No grade 4 or 5 adverse events (AEs) occurred; grade 1–3 AEs are summarized in Table 3. Generally, the treatment-related AEs were mild. The most common grade 3 non-hematological AEs were hypertension (20.0%) and hand-foot syndrome (20.0%). The most common grade 3 hematological AEs was neutropenia (10.0%). Grade 1 hypoproteinemia (50.0%) was the most common liver dysfunction. Grade 3 liver dysfunction was not found. Three out of the 10 patients (30.0%) had their dose reduced to 250 mg/day, and seven patients maintained a dose of 500 mg/day. All patients could adhere to oral apatinib. No treatment-related death occurred.

Table 3 Possible Treatment-Related Adverse Events of Apatinib in the Safety Population


This single-arm, observational trial evaluated the efficacy and safety of apatinib treatment in patients with advanced ICC. The PFS was 4.5 months, and the OS was 6.5 months. The survival time of patients with advanced unresectable ICC who did not receive surgery, chemotherapy, or radiotherapy was 3.3 months to 4.7 months if patients only received supportive therapy, including pain control, ascites control, and biliary drainage.27,28 This indicated that apatinib might be a safe and effective therapy for unresectable ICC, which was consistent with a previous small-sample retrospective study.29

Currently, systemic chemotherapy is considered the main palliative treatment for ICC; yet, its efficacy is still limited and controversial. ABC-02 study established the standard first-line chemotherapy regimen of cisplatin plus gemcitabine with OS of 11.7 months.13 Other chemotherapy regimens like nab-paclitaxel plus gemcitabine (NCT02181634) and nab-paclitaxel plus gemcitabine-cisplatin (NCT02392637) indicated an OS of 12.4 months and 19.2 months, respectively.14,15 Generally, in terms of survival time, ICC patients showed poorer prognosis compared to hilar cholangiocarcinoma patients.28,30 Patients with ECOG performance status 0 had a significantly better prognosis than patients with an ECOG 1 or ECOG 2.31,32 In ABC-02 study, 13.2% of the patients were ECOG 2; in NCT02181634 and NCT02392637 study, all of the participants were ECOG 0–1; while in this study, 30% of the patients were ECOG 2. The patients’ ECOG status in the current study was worse compared to other studies. Besides, in the present study, 50% patients received local therapies and systemic chemotherapy before taking apatinib. Therefore, this study provided evidence for ICC patients whose ECOG status was more complicated.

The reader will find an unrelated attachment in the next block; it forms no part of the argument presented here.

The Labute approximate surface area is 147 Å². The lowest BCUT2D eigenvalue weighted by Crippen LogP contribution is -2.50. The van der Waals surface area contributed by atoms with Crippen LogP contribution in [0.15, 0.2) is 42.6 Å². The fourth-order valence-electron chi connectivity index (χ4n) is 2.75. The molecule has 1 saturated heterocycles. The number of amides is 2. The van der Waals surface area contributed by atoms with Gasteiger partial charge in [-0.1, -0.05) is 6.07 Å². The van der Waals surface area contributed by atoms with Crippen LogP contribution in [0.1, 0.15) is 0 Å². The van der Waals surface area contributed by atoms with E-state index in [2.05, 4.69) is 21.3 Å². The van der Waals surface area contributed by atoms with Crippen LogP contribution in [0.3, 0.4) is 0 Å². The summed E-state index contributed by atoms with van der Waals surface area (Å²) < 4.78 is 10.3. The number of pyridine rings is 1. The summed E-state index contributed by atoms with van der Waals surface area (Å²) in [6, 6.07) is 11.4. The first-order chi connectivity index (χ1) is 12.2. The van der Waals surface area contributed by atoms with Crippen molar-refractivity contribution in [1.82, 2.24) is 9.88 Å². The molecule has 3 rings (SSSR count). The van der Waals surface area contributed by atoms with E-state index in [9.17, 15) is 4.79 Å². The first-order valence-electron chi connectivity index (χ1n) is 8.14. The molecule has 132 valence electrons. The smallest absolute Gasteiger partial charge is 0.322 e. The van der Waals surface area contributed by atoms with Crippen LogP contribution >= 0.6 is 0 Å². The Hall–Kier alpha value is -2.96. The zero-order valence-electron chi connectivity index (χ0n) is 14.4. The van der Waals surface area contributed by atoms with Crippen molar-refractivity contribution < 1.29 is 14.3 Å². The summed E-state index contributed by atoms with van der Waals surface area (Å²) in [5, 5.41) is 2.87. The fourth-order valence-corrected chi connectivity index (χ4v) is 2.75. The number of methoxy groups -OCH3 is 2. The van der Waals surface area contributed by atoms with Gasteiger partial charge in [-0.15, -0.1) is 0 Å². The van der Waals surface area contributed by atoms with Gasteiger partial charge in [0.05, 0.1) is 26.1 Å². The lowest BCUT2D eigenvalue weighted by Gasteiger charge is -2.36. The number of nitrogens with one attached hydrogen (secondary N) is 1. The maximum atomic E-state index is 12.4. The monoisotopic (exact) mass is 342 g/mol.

Considering that toxicities of combined chemotherapeutic regimens often lead to treatment cessation, an understanding of the molecular mechanisms of ICC helps developing novel targeted therapies.33,34 Several studies on new drugs targeting different pathways have been conducted, such as dasatinib target IDH, BGJ-398 target FGFR, non-selective multi-TKIs ponatinib and pazopanib that target FGFR and MEK1/2 inhibitor selumetinib.3538 Nevertheless, these trials are mostly small-sample Phase I/II studies, and there is still no standard regimen of targeted drugs for ICC patients.

The toxicity profile of apatinib in this trial was similar to other molecular targeted drugs. All of the AEs were grade 1–3. There were no grade 4 or 5 AEs and no treatment-related death, which indicated tolerable toxicity of apatinib in the treatment of ICC. The incidence of hypertension, hand-foot syndrome, and proteinuria were 80%, 80%, and 50%, respectively, which was consistent with previous reports.22,23 There was no grade 3 liver dysfunction. Of haematological AEs, the most grade 3 AEs were neutropenia (10%), while no grade ≥ 3 anaemia or thrombocytopenia occurred, which indicated that apatinib is relatively safe. The toxicity in this trial was more tolerable than those in systemic chemotherapy. In study ABC-02, 70.7% of the patients suffered grade≥ 3 AEs, 38.4% of the patients suffered infection, and 1 patient had grade 5 renal failure.13 Moreover, in study NCT02181634, 82% of the patients suffered grade≥ 3 AEs,14 while in study NCT02392637, 16% of the patients withdrew from the treatment because of severe AEs.15 Also, in the current study, most AEs were controlled and reversed through dosage reduction or optimal supportive treatment. It was reported that adverse events might be predictive factors for the efficacy of apatinib,24 while for unresectable ICC patients, the understanding of adverse events and efficacy is inadequate. Considering the sample size of the present study, we did not use multivariate analysis to detect independent risk factors of efficacy.

This study has a few limitations, which include the lack of a concurrent control arm, the lack of prognostic factor analysis, the small patient population, and the selection bias caused by non-randomization. Besides, the influence of adverse events on patients’ life quality was not observed. Furthermore, prospective studies are required to confirm these findings.


Apatinib has shown to be safe for patients with unresectable ICC. However, these findings need to be verified in a large-sample, multi-center, randomized, control trials.


The authors would like to thank Libin Zhang, Rui Xiao and Yunbin Wang for the data acquisition. We would like to thank all of the participants in this study. Science and Technology Program of Fujian Province, China, No.2018Y2003 supported this work.


The authors report no conflicts of interest in this work.